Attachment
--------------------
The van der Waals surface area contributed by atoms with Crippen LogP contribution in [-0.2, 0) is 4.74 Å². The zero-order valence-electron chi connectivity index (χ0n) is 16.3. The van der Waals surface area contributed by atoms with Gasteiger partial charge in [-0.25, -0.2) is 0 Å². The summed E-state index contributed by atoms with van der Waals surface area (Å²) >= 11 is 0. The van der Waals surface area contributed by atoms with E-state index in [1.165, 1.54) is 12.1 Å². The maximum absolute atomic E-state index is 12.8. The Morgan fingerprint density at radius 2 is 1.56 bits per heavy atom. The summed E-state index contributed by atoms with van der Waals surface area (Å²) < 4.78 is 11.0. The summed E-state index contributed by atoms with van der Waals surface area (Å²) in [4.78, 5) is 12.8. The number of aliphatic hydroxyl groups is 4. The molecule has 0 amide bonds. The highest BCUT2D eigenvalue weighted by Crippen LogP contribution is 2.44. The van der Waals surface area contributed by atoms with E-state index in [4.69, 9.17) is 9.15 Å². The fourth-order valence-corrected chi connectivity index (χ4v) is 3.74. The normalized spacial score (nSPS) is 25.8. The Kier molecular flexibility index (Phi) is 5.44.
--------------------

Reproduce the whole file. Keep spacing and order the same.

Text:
The van der Waals surface area contributed by atoms with Crippen LogP contribution in [-0.2, 0) is 4.74 Å². The zero-order valence-electron chi connectivity index (χ0n) is 16.3. The van der Waals surface area contributed by atoms with Gasteiger partial charge in [-0.25, -0.2) is 0 Å². The summed E-state index contributed by atoms with van der Waals surface area (Å²) >= 11 is 0. The van der Waals surface area contributed by atoms with E-state index in [1.165, 1.54) is 12.1 Å². The maximum absolute atomic E-state index is 12.8. The Morgan fingerprint density at radius 2 is 1.56 bits per heavy atom. The summed E-state index contributed by atoms with van der Waals surface area (Å²) < 4.78 is 11.0. The summed E-state index contributed by atoms with van der Waals surface area (Å²) in [4.78, 5) is 12.8. The number of aliphatic hydroxyl groups is 4. The molecule has 0 amide bonds. The highest BCUT2D eigenvalue weighted by Crippen LogP contribution is 2.44. The van der Waals surface area contributed by atoms with E-state index in [4.69, 9.17) is 9.15 Å². The fourth-order valence-corrected chi connectivity index (χ4v) is 3.74. The normalized spacial score (nSPS) is 25.8. The Kier molecular flexibility index (Phi) is 5.44.